Models come in to an artist’s life, but they rarely stay. Since I’ve started drawing erotic nudes, and because of the transient nature of DC, quite a few men who have allowed me to stare at them while I drag a pencil lazily across paper have come and gone.

New models come, some return, most don’t, as for a lot of the men I draw, time moves on, as do careers, tastes, desires, etc.

I am honored that for a time, some truly lovely men, both in the bodies they present to the world, and the kind, gentle souls that run beneath that ever fleeting moment, where the light hits them and illuminates, and leaves the viewer struggling to concentrate, but still attempting to capture and record a moment, in a way that is passing from this world as we point the lens of our little computers at what we see and press a projected button on a screen.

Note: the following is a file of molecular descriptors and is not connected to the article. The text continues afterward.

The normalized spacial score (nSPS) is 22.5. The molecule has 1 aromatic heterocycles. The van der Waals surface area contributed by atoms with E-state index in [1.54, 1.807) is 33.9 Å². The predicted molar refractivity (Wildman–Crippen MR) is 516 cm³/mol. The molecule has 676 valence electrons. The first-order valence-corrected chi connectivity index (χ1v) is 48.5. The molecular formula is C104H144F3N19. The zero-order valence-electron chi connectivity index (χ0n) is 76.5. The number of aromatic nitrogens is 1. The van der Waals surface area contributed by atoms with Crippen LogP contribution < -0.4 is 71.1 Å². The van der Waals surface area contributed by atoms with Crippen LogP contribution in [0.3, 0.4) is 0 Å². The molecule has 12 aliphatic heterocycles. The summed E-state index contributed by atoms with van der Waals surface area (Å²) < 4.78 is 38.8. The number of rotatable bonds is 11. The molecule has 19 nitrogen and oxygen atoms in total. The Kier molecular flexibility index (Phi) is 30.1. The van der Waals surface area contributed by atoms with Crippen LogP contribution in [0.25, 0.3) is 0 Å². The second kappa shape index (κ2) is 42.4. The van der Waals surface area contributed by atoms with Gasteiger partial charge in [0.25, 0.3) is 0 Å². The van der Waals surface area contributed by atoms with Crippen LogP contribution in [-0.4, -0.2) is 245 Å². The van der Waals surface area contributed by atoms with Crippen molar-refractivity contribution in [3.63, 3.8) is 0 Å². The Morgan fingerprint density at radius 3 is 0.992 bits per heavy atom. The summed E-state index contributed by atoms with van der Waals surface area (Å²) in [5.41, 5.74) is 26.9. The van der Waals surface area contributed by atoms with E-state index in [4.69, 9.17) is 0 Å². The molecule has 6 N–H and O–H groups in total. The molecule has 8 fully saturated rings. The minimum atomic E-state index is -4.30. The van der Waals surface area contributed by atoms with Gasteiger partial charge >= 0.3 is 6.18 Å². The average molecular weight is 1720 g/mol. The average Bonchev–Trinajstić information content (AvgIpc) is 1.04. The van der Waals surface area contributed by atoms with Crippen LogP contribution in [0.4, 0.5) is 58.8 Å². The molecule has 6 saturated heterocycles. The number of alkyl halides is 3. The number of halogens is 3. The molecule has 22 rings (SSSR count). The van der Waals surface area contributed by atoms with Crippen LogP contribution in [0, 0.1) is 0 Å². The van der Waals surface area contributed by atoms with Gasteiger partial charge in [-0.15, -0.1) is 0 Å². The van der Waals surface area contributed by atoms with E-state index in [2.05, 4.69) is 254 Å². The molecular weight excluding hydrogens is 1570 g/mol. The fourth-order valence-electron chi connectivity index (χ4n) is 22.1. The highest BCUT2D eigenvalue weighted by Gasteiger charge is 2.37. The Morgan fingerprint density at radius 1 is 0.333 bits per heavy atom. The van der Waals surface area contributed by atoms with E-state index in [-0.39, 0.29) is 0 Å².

…in the fond hope of capturing a moment only a little less bright and slightly less beautiful than the reality of the moment, and the ever blurred and romanticised memory that echoes through our minds.

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Cuisine. Booze. Carrot Cake Cocktail. 7-24-18


ocktail time: Carrot Cake
No frosting necessary. Give it a minute. It makes it’s own.

4.0 oz fresh carrot juice (including those little red and purple ones from the garden
.25 oz St. Elizabeth’s Allspice Dram
.5 oz Domaine Canton Ginger Liqueur
.5 oz Mandarine Napoleon
1.75 oz Pampero Anniversario
3-5 drops Bittercube Blackstrap bitters

Shake over ice and strain into a doubles glass with a fancy ice globe. Garnish with blackstrap bitters.